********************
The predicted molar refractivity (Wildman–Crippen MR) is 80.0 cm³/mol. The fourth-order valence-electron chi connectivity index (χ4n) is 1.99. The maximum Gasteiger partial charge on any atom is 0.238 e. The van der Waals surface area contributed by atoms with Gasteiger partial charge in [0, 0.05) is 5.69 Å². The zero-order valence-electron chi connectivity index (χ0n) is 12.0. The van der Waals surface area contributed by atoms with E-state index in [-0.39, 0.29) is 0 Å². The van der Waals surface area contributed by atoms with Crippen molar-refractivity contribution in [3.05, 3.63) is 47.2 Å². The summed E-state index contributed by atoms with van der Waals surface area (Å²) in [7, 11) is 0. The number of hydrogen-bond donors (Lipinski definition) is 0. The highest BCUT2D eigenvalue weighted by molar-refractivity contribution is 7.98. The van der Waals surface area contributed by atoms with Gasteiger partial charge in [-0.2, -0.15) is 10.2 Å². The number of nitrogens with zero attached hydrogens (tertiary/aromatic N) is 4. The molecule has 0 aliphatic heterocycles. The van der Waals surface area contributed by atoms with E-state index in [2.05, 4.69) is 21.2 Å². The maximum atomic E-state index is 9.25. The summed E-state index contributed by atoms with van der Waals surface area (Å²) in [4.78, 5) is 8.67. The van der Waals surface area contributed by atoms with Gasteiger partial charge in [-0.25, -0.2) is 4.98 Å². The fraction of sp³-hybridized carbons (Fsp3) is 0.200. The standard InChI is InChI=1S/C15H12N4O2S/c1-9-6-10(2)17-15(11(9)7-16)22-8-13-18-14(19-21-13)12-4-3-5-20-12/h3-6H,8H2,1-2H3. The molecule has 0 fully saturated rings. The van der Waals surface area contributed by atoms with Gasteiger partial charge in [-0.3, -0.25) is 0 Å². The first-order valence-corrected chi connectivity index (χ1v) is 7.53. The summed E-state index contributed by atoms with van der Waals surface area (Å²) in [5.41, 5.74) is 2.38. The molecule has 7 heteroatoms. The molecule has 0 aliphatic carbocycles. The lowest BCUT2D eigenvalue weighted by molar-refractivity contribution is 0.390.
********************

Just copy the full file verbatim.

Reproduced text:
The predicted molar refractivity (Wildman–Crippen MR) is 80.0 cm³/mol. The fourth-order valence-electron chi connectivity index (χ4n) is 1.99. The maximum Gasteiger partial charge on any atom is 0.238 e. The van der Waals surface area contributed by atoms with Gasteiger partial charge in [0, 0.05) is 5.69 Å². The zero-order valence-electron chi connectivity index (χ0n) is 12.0. The van der Waals surface area contributed by atoms with E-state index in [-0.39, 0.29) is 0 Å². The van der Waals surface area contributed by atoms with Crippen molar-refractivity contribution in [3.05, 3.63) is 47.2 Å². The summed E-state index contributed by atoms with van der Waals surface area (Å²) in [7, 11) is 0. The number of hydrogen-bond donors (Lipinski definition) is 0. The highest BCUT2D eigenvalue weighted by molar-refractivity contribution is 7.98. The van der Waals surface area contributed by atoms with Gasteiger partial charge in [-0.2, -0.15) is 10.2 Å². The number of nitrogens with zero attached hydrogens (tertiary/aromatic N) is 4. The molecule has 0 aliphatic heterocycles. The van der Waals surface area contributed by atoms with E-state index in [2.05, 4.69) is 21.2 Å². The maximum atomic E-state index is 9.25. The summed E-state index contributed by atoms with van der Waals surface area (Å²) in [4.78, 5) is 8.67. The van der Waals surface area contributed by atoms with Gasteiger partial charge in [-0.25, -0.2) is 4.98 Å². The fraction of sp³-hybridized carbons (Fsp3) is 0.200. The standard InChI is InChI=1S/C15H12N4O2S/c1-9-6-10(2)17-15(11(9)7-16)22-8-13-18-14(19-21-13)12-4-3-5-20-12/h3-6H,8H2,1-2H3. The molecule has 0 fully saturated rings. The van der Waals surface area contributed by atoms with Gasteiger partial charge in [-0.3, -0.25) is 0 Å². The first-order valence-corrected chi connectivity index (χ1v) is 7.53. The summed E-state index contributed by atoms with van der Waals surface area (Å²) in [5.41, 5.74) is 2.38. The molecule has 7 heteroatoms. The molecule has 0 aliphatic carbocycles. The lowest BCUT2D eigenvalue weighted by molar-refractivity contribution is 0.390.